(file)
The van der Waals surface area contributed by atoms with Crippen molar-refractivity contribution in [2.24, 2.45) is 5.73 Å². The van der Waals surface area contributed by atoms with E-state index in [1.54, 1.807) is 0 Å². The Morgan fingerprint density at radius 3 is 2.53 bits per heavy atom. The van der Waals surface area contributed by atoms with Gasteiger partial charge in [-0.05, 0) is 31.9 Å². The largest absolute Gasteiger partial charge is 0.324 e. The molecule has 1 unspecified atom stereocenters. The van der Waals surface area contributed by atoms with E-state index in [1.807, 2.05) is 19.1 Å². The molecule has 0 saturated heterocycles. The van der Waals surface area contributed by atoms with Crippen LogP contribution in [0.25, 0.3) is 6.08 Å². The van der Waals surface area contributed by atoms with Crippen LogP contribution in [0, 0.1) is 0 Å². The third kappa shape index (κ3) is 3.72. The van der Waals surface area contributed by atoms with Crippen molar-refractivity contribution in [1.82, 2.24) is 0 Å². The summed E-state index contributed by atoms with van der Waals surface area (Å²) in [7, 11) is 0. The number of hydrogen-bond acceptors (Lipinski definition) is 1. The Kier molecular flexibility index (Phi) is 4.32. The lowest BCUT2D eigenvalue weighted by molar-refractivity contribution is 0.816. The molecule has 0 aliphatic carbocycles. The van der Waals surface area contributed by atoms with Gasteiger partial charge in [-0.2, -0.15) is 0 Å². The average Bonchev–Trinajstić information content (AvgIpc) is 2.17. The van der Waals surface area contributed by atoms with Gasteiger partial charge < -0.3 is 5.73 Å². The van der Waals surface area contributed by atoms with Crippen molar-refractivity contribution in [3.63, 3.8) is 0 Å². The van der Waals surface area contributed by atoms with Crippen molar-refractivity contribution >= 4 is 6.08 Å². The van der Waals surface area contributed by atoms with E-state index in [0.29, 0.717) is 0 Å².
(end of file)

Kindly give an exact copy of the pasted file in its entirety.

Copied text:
The van der Waals surface area contributed by atoms with Crippen molar-refractivity contribution in [2.24, 2.45) is 5.73 Å². The van der Waals surface area contributed by atoms with E-state index in [1.54, 1.807) is 0 Å². The Morgan fingerprint density at radius 3 is 2.53 bits per heavy atom. The van der Waals surface area contributed by atoms with Gasteiger partial charge in [-0.05, 0) is 31.9 Å². The largest absolute Gasteiger partial charge is 0.324 e. The molecule has 1 unspecified atom stereocenters. The van der Waals surface area contributed by atoms with E-state index in [1.807, 2.05) is 19.1 Å². The molecule has 0 saturated heterocycles. The van der Waals surface area contributed by atoms with Crippen LogP contribution in [0.25, 0.3) is 6.08 Å². The van der Waals surface area contributed by atoms with Crippen LogP contribution in [0, 0.1) is 0 Å². The third kappa shape index (κ3) is 3.72. The van der Waals surface area contributed by atoms with Crippen molar-refractivity contribution in [1.82, 2.24) is 0 Å². The summed E-state index contributed by atoms with van der Waals surface area (Å²) in [7, 11) is 0. The number of hydrogen-bond acceptors (Lipinski definition) is 1. The Kier molecular flexibility index (Phi) is 4.32. The lowest BCUT2D eigenvalue weighted by molar-refractivity contribution is 0.816. The molecule has 0 aliphatic carbocycles. The van der Waals surface area contributed by atoms with Gasteiger partial charge in [-0.2, -0.15) is 0 Å². The average Bonchev–Trinajstić information content (AvgIpc) is 2.17. The van der Waals surface area contributed by atoms with Gasteiger partial charge < -0.3 is 5.73 Å². The van der Waals surface area contributed by atoms with Crippen molar-refractivity contribution in [3.63, 3.8) is 0 Å². The van der Waals surface area contributed by atoms with Crippen molar-refractivity contribution >= 4 is 6.08 Å². The van der Waals surface area contributed by atoms with E-state index in [0.29, 0.717) is 0 Å².